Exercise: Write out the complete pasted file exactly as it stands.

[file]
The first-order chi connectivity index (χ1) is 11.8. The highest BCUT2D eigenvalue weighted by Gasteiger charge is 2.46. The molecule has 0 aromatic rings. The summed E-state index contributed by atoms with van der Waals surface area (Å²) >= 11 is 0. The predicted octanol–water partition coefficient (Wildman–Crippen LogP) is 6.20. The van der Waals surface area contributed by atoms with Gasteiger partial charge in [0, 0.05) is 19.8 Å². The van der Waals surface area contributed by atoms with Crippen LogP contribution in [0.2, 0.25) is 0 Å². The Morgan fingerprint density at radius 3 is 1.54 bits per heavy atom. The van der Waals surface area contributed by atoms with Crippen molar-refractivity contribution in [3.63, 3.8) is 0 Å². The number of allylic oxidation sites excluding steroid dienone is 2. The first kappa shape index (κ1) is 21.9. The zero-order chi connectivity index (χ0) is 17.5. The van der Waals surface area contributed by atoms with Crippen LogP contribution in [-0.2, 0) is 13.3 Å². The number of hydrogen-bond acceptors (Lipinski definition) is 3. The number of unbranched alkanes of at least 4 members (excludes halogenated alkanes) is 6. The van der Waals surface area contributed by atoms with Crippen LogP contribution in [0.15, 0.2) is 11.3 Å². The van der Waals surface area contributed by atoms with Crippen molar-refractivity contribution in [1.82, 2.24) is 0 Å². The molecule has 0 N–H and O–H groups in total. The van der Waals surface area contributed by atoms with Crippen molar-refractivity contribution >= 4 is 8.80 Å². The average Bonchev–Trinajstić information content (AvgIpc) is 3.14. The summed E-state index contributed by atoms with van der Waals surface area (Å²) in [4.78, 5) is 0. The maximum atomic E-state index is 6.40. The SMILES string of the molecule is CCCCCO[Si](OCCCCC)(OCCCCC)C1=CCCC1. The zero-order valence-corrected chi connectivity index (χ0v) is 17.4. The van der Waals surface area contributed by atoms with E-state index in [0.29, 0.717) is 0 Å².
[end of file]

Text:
The first-order chi connectivity index (χ1) is 11.8. The highest BCUT2D eigenvalue weighted by Gasteiger charge is 2.46. The molecule has 0 aromatic rings. The summed E-state index contributed by atoms with van der Waals surface area (Å²) >= 11 is 0. The predicted octanol–water partition coefficient (Wildman–Crippen LogP) is 6.20. The van der Waals surface area contributed by atoms with Gasteiger partial charge in [0, 0.05) is 19.8 Å². The van der Waals surface area contributed by atoms with Crippen LogP contribution in [0.2, 0.25) is 0 Å². The Morgan fingerprint density at radius 3 is 1.54 bits per heavy atom. The van der Waals surface area contributed by atoms with Crippen molar-refractivity contribution in [3.63, 3.8) is 0 Å². The number of allylic oxidation sites excluding steroid dienone is 2. The first kappa shape index (κ1) is 21.9. The zero-order chi connectivity index (χ0) is 17.5. The van der Waals surface area contributed by atoms with Crippen LogP contribution in [-0.2, 0) is 13.3 Å². The number of hydrogen-bond acceptors (Lipinski definition) is 3. The number of unbranched alkanes of at least 4 members (excludes halogenated alkanes) is 6. The van der Waals surface area contributed by atoms with Crippen LogP contribution in [0.15, 0.2) is 11.3 Å². The van der Waals surface area contributed by atoms with Crippen molar-refractivity contribution in [1.82, 2.24) is 0 Å². The molecule has 0 N–H and O–H groups in total. The van der Waals surface area contributed by atoms with Crippen molar-refractivity contribution >= 4 is 8.80 Å². The average Bonchev–Trinajstić information content (AvgIpc) is 3.14. The summed E-state index contributed by atoms with van der Waals surface area (Å²) in [4.78, 5) is 0. The maximum atomic E-state index is 6.40. The SMILES string of the molecule is CCCCCO[Si](OCCCCC)(OCCCCC)C1=CCCC1. The zero-order valence-corrected chi connectivity index (χ0v) is 17.4. The van der Waals surface area contributed by atoms with E-state index in [0.29, 0.717) is 0 Å².